I just reanimated an old Palm Pixi for my 5-year old boy. The device is great for listening to music and playing around with the builtin camera: it is a real smartphone after all.
It was a bit tricky to get the device running but I found both devicetool.jar and a pdf of the original palm website on my fileserver. You need this tool to bypass the activation screen when first turning on a webOS device (or after a reset), because the Palm servers are offline.
I’m on Linux (xubuntu), so here is what I did to get it running.
What you need:
How to do it:
- install palm-novacom_1.0.64_amd64.deb on your computer (I tested with ubuntu 16.04)
- because the package fails to register as a service, open a terminal and start the daemon manually:
- hold down the volume-down key on your Pre or Pixi device
- connect the device to a free USB port of your computer
- run device tool (maybe you need to install java first via sudo apt-get install default-jre)
java -jar devicetool.jar
After that your device will boot and you can have fun!
Do you have an old Palm webOS device too? Try it out!
It is not really „Breitband“ but better than nothing. And better than before:
So my plea for more bandwith finally was heard! And we really can use it here… in the middle of nowhere
The speed-up was realized with Rate Adaptive Mode. It is a technique to handle speed rates of DSL connections dynamically. For the long history of T-DSL RAM see this thread at onlinekosten.de (german).
This is my vote for this thing called „Breitbandstrategie der Bundesregierung„:
It’s time something faster comes to this place!
Backups are stored on external hard drives here. Important data is stored on the Family Server and from there I regularly make backups with tar onto a USB hard disk (using a dirty bash script that has no intelligence: sorry, no listing).
Recently I’ve grabbed a external enclosure with hot swap as well as USB 2.0 and eSata ports (FANTEC MR-35US2). Until now I didn’t had the time to play with eSata and the mainboard also doesn’t have a real eSata port. A tiny adapter in a slot bracked solved this issue and after the update to FreeBSD 7.1 it felt right to give it a shot.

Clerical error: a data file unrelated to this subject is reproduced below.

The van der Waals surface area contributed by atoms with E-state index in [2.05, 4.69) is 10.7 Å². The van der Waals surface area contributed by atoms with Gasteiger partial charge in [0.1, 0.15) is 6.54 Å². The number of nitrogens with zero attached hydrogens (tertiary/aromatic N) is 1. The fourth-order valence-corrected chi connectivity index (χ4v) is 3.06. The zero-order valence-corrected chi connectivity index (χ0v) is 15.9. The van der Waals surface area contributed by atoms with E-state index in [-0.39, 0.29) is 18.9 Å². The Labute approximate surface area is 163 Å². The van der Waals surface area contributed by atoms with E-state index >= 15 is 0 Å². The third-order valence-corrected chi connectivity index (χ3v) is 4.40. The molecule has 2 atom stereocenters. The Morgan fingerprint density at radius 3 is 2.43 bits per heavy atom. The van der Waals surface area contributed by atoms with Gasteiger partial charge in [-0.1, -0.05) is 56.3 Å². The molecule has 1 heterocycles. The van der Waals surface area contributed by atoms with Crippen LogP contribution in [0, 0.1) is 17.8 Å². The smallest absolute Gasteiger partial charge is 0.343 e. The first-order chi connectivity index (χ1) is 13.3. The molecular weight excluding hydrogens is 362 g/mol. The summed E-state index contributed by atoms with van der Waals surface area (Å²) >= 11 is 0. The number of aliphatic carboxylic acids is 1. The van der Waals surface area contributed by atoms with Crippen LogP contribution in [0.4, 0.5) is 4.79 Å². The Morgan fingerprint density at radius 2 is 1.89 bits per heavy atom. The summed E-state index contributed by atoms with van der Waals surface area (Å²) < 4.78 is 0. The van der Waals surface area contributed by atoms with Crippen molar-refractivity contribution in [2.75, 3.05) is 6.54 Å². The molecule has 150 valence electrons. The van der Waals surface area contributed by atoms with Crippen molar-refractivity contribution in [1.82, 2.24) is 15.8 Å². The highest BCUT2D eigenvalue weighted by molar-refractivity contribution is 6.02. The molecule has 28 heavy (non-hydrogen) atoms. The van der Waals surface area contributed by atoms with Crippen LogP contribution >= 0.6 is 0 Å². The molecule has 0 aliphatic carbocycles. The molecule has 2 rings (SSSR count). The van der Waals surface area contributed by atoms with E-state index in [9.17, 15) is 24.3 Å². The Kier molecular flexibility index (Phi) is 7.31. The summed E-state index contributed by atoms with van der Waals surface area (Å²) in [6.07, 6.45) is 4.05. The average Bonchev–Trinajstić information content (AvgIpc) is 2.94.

A quick read on some mailinglists and forums revealed that after powering on the disk and connecting it via eSata a
# atacontrol attach channel-no
should do the trick. Well: it did not, at first. I got
# atacontrol: ioctl(IOCATAATTACH): File exists
Some tries later I found that detaching it first (though there was nothing attached previously) works:
# atacontrol detach channel-no
# atacontrol attach channel-no
Now the drive is ready for mounting.
Some notes after testing:
- detach first, then attach
- never connect USB and eSata at the same time
- plugin in the harddrive correctly: you need to hear it spin up after powering on
I did some benchmarking with bonnie to get a feeling of possible speed improvements. Used disk is a SAMSUNG SP0411C/R/UU100-05 40GB drive:
-------Sequential Output-------- ---Sequential Input-- --Random--
-Per Char- --Block--- -Rewrite-- -Per Char- --Block--- --Seeks---
Machine MB K/sec %CPU K/sec %CPU K/sec %CPU K/sec %CPU K/sec %CPU /sec %CPU
usb-40 1000 25078 19.7 24524 4.6 11110 2.4 17058 19.7 23623 2.4 483.9 0.9
esata-40 1000 52018 40.5 50939 9.6 16946 3.6 27835 32.0 41307 4.0 565.2 1.0
It’s just a testdisk, backups are done to a 360GB Western Digital drive. I may repeat benchmarking with that one. Just need to do some more testing to see if eSata is stable enough to do backups with it.
Accidentally produced some sort of Latte art when I just wanted to have my double shot espresso with foamed milk:
Try searching youtube or google for Latte art or just follow the link to wikipedia above and some Barista will show you what real Latte art is about!
… produced with my Silvia.